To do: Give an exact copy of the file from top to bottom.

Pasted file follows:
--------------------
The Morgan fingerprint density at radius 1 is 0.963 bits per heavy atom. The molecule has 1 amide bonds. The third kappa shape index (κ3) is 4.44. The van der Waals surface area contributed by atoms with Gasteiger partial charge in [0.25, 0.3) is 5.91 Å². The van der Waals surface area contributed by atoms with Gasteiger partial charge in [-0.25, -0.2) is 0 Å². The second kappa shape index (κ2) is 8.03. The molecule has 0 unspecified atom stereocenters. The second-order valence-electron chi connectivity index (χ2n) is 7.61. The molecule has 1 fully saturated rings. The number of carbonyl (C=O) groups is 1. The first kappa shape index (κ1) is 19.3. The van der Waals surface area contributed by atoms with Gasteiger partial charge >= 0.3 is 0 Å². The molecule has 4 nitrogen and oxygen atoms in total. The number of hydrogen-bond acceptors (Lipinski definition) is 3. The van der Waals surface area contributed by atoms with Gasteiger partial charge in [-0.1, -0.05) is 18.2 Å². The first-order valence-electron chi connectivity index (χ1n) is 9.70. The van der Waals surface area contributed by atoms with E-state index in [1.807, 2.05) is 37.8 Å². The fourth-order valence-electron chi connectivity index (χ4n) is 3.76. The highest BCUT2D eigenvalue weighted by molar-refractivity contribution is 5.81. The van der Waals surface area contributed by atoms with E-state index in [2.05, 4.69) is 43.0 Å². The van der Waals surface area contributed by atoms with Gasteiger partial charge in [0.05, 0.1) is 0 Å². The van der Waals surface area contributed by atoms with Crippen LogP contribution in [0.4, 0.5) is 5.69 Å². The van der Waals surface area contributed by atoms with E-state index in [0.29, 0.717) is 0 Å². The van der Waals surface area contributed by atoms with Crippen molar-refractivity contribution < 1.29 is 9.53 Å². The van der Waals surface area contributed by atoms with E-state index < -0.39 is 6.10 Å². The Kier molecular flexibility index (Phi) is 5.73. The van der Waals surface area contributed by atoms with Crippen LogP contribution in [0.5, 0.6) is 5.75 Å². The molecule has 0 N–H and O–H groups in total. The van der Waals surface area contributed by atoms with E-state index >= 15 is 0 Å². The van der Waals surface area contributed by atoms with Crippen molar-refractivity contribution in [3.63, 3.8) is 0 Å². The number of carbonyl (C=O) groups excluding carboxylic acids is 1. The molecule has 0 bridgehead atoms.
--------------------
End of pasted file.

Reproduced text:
The Morgan fingerprint density at radius 1 is 0.963 bits per heavy atom. The molecule has 1 amide bonds. The third kappa shape index (κ3) is 4.44. The van der Waals surface area contributed by atoms with Gasteiger partial charge in [0.25, 0.3) is 5.91 Å². The van der Waals surface area contributed by atoms with Gasteiger partial charge in [-0.25, -0.2) is 0 Å². The second kappa shape index (κ2) is 8.03. The molecule has 0 unspecified atom stereocenters. The second-order valence-electron chi connectivity index (χ2n) is 7.61. The molecule has 1 fully saturated rings. The number of carbonyl (C=O) groups is 1. The first kappa shape index (κ1) is 19.3. The van der Waals surface area contributed by atoms with Gasteiger partial charge >= 0.3 is 0 Å². The molecule has 4 nitrogen and oxygen atoms in total. The number of hydrogen-bond acceptors (Lipinski definition) is 3. The van der Waals surface area contributed by atoms with Gasteiger partial charge in [-0.1, -0.05) is 18.2 Å². The first-order valence-electron chi connectivity index (χ1n) is 9.70. The van der Waals surface area contributed by atoms with E-state index in [1.807, 2.05) is 37.8 Å². The fourth-order valence-electron chi connectivity index (χ4n) is 3.76. The highest BCUT2D eigenvalue weighted by molar-refractivity contribution is 5.81. The van der Waals surface area contributed by atoms with E-state index in [2.05, 4.69) is 43.0 Å². The van der Waals surface area contributed by atoms with Gasteiger partial charge in [0.05, 0.1) is 0 Å². The van der Waals surface area contributed by atoms with Crippen LogP contribution in [0.4, 0.5) is 5.69 Å². The van der Waals surface area contributed by atoms with E-state index in [0.29, 0.717) is 0 Å². The van der Waals surface area contributed by atoms with Crippen molar-refractivity contribution < 1.29 is 9.53 Å². The van der Waals surface area contributed by atoms with E-state index < -0.39 is 6.10 Å². The Kier molecular flexibility index (Phi) is 5.73. The van der Waals surface area contributed by atoms with Crippen LogP contribution in [0.5, 0.6) is 5.75 Å². The molecule has 0 N–H and O–H groups in total. The van der Waals surface area contributed by atoms with E-state index >= 15 is 0 Å². The van der Waals surface area contributed by atoms with Crippen molar-refractivity contribution in [3.63, 3.8) is 0 Å². The number of carbonyl (C=O) groups excluding carboxylic acids is 1. The molecule has 0 bridgehead atoms.